This is a nonsensical argument, and I don’t understand why he thinks it makes any sense. Why would I hope that all the suffering in the world was caused by a god which has control over mankind? That would make things much, much worse, in the same way that human hierarchies, and the power they enable some people to wield, magnify and concentrate the evil qualities of humans.
The formulation here invites another question: what does it mean for a god who creates evil to be a “just God”? Where is the justice in this world? God didn’t create justice, it is apparent nowhere in his creation. It can only be created by human beings and other beings who have evolved as social animals. God did not evolve, and therefore has no justice in its heart.
As for question 2:
…I never met a believer who hadn’t at some point had doubts about God. When experiencing, seeing or reading about terrible human suffering, all of us who believe in God have on occasion doubted our faith. So, I asked the atheists, how is it that when you see a baby born or a spectacular sunset, or hear a Mozart symphony, or read about the infinite complexity of the human brain — none of these has ever prompted you to wonder whether there really might be a God?
This is such an old argument that it has to make you smile that a religionist seriously believes we’ve never heard such a thing before. The emotions a person gets when they listen to music, grasp something extremely complex, or see a childbirth, are strong emotions, but emotions, like beliefs, do not cause any external thing (like a god) to exist. The fact that the feelings a religious believer like Prager gets when he goes to temple and when he listens to classical music are similar does not mean that the two objects are similar as well. A sunset is nothing like a piece of music, and a piece of music is nothing like a human brain. The similarity of feelings tells us something about us, about the way our brains process stimuli, but nothing about the objects themselves.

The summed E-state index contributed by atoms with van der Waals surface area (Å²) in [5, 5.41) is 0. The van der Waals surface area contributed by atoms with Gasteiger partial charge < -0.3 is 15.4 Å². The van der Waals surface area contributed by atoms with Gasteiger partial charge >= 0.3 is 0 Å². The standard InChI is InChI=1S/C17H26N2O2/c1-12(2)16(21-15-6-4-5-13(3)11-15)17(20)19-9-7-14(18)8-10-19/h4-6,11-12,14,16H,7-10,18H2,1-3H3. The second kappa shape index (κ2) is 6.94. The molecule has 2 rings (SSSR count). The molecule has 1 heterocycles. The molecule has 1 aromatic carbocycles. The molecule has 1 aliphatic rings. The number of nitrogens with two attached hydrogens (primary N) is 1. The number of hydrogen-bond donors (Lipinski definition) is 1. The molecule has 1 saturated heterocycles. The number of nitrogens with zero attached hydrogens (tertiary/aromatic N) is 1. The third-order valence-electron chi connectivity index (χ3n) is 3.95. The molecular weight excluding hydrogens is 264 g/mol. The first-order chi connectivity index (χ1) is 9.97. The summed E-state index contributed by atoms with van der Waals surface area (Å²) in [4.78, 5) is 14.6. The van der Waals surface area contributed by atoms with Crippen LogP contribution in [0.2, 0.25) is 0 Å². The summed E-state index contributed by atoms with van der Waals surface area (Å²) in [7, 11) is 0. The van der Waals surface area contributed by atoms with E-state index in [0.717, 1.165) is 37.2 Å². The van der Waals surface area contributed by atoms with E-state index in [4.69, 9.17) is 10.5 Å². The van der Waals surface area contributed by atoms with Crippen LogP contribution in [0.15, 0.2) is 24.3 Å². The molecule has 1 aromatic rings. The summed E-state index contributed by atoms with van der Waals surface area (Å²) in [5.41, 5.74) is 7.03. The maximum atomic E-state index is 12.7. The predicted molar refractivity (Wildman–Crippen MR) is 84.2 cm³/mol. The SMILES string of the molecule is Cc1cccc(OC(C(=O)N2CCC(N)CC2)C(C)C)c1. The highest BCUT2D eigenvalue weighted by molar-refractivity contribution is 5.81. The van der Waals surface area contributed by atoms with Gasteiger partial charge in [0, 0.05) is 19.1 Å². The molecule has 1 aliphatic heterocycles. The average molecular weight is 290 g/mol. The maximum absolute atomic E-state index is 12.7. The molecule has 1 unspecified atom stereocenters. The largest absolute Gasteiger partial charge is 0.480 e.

I have no doubts about my atheism, because atheism is not an ideological position. I have doubts about actual positions that I hold, sure. It’s necessary to keep watch for possible errors in your beliefs, if you want to keep being rational. But what does it mean to doubt a lack of belief? It is a fact that I lack a belief in gods. There is nothing to doubt about that. The very idea of this is nonsensical and proves that Praeger doesn’t have the experience of communicating with atheists that he claims to have, because I think an atheist would have pointed that flaw out pretty quickly.
Now, I do also believe that there are no gods, and that is an ideological position. I don’t really doubt that, either, because gods are mythical creatures and that’s the extent of the evidence we have. I assume that Praeger does not believe in, say, leprechauns or Santa Claus, based on them being mythical. Does Praeger doubt his position that leprechauns do not exist? Does Praeger experience doubts on the issue of whether Santa Claus exists?
It is not surprising that people who believe in God experience doubts. Their belief is so irrational, so immoral, so inhumane, so disconnected from reality, that I would be surprised if someone believed in such a thing and never doubted the validity of their belief. I don’t recommend believing in things that are insane. That being said, there’s nothing wrong with having doubts, but this method has limits. Doubting everything all the time would just leave us paralyzed with indecision and confusion. I am willing to bet that Praeger, like all of us, is selective in his doubting abilities. So there really is no issue here.